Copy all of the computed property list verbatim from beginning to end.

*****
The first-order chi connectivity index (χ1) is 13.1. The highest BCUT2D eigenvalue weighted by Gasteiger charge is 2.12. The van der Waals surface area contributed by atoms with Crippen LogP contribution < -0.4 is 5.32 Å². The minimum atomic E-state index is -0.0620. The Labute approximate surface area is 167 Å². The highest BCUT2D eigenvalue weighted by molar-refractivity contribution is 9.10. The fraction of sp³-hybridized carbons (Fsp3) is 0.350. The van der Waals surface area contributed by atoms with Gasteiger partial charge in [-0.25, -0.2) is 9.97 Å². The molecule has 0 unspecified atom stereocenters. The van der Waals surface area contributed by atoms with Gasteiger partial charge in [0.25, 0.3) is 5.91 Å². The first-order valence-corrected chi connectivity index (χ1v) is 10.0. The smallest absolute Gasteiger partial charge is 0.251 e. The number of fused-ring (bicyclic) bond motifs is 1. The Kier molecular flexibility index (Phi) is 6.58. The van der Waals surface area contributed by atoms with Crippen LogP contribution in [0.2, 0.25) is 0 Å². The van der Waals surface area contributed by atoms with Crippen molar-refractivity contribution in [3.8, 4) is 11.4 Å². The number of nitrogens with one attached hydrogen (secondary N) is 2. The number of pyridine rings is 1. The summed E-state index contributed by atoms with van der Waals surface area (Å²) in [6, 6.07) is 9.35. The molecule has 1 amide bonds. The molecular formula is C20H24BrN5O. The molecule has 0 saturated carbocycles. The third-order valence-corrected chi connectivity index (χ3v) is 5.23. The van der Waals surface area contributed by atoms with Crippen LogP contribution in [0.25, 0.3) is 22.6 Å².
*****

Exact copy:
The first-order chi connectivity index (χ1) is 13.1. The highest BCUT2D eigenvalue weighted by Gasteiger charge is 2.12. The van der Waals surface area contributed by atoms with Crippen LogP contribution < -0.4 is 5.32 Å². The minimum atomic E-state index is -0.0620. The Labute approximate surface area is 167 Å². The highest BCUT2D eigenvalue weighted by molar-refractivity contribution is 9.10. The fraction of sp³-hybridized carbons (Fsp3) is 0.350. The van der Waals surface area contributed by atoms with Gasteiger partial charge in [-0.25, -0.2) is 9.97 Å². The molecule has 0 unspecified atom stereocenters. The van der Waals surface area contributed by atoms with Gasteiger partial charge in [0.25, 0.3) is 5.91 Å². The first-order valence-corrected chi connectivity index (χ1v) is 10.0. The smallest absolute Gasteiger partial charge is 0.251 e. The number of fused-ring (bicyclic) bond motifs is 1. The Kier molecular flexibility index (Phi) is 6.58. The van der Waals surface area contributed by atoms with Crippen LogP contribution in [0.2, 0.25) is 0 Å². The van der Waals surface area contributed by atoms with Crippen molar-refractivity contribution in [3.8, 4) is 11.4 Å². The number of nitrogens with one attached hydrogen (secondary N) is 2. The number of pyridine rings is 1. The summed E-state index contributed by atoms with van der Waals surface area (Å²) in [6, 6.07) is 9.35. The molecule has 1 amide bonds. The molecular formula is C20H24BrN5O. The molecule has 0 saturated carbocycles. The third-order valence-corrected chi connectivity index (χ3v) is 5.23. The van der Waals surface area contributed by atoms with Crippen LogP contribution in [0.25, 0.3) is 22.6 Å².